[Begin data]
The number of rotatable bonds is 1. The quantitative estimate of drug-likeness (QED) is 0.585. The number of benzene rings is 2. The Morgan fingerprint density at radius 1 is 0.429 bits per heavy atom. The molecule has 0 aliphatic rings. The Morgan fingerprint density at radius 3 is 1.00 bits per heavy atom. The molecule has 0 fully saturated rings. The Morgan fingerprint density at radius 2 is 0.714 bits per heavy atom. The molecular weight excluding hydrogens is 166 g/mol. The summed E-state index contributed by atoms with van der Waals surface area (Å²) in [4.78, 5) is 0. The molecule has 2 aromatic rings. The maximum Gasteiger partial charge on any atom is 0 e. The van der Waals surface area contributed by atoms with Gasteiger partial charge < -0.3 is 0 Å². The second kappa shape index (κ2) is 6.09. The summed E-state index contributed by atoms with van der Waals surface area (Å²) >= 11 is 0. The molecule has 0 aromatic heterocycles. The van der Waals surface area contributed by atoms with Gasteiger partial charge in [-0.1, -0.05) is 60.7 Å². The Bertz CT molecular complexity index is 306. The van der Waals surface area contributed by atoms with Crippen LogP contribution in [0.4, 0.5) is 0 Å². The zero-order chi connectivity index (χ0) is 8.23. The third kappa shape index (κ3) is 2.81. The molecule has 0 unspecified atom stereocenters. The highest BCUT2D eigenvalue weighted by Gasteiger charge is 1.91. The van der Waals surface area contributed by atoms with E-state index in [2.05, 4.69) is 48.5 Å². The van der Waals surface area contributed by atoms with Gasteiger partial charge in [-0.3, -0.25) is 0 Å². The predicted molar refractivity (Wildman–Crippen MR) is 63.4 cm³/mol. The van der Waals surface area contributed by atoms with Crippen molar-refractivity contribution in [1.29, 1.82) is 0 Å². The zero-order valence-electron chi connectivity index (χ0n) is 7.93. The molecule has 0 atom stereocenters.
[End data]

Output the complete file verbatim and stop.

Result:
The number of rotatable bonds is 1. The quantitative estimate of drug-likeness (QED) is 0.585. The number of benzene rings is 2. The Morgan fingerprint density at radius 1 is 0.429 bits per heavy atom. The molecule has 0 aliphatic rings. The Morgan fingerprint density at radius 3 is 1.00 bits per heavy atom. The molecule has 0 fully saturated rings. The Morgan fingerprint density at radius 2 is 0.714 bits per heavy atom. The molecular weight excluding hydrogens is 166 g/mol. The summed E-state index contributed by atoms with van der Waals surface area (Å²) in [4.78, 5) is 0. The molecule has 2 aromatic rings. The maximum Gasteiger partial charge on any atom is 0 e. The van der Waals surface area contributed by atoms with Gasteiger partial charge < -0.3 is 0 Å². The second kappa shape index (κ2) is 6.09. The summed E-state index contributed by atoms with van der Waals surface area (Å²) >= 11 is 0. The molecule has 0 aromatic heterocycles. The van der Waals surface area contributed by atoms with Gasteiger partial charge in [-0.1, -0.05) is 60.7 Å². The Bertz CT molecular complexity index is 306. The van der Waals surface area contributed by atoms with Crippen LogP contribution in [0.4, 0.5) is 0 Å². The zero-order chi connectivity index (χ0) is 8.23. The third kappa shape index (κ3) is 2.81. The molecule has 0 unspecified atom stereocenters. The highest BCUT2D eigenvalue weighted by Gasteiger charge is 1.91. The van der Waals surface area contributed by atoms with E-state index in [2.05, 4.69) is 48.5 Å². The van der Waals surface area contributed by atoms with Gasteiger partial charge in [-0.3, -0.25) is 0 Å². The predicted molar refractivity (Wildman–Crippen MR) is 63.4 cm³/mol. The van der Waals surface area contributed by atoms with Crippen molar-refractivity contribution in [1.29, 1.82) is 0 Å². The zero-order valence-electron chi connectivity index (χ0n) is 7.93. The molecule has 0 atom stereocenters.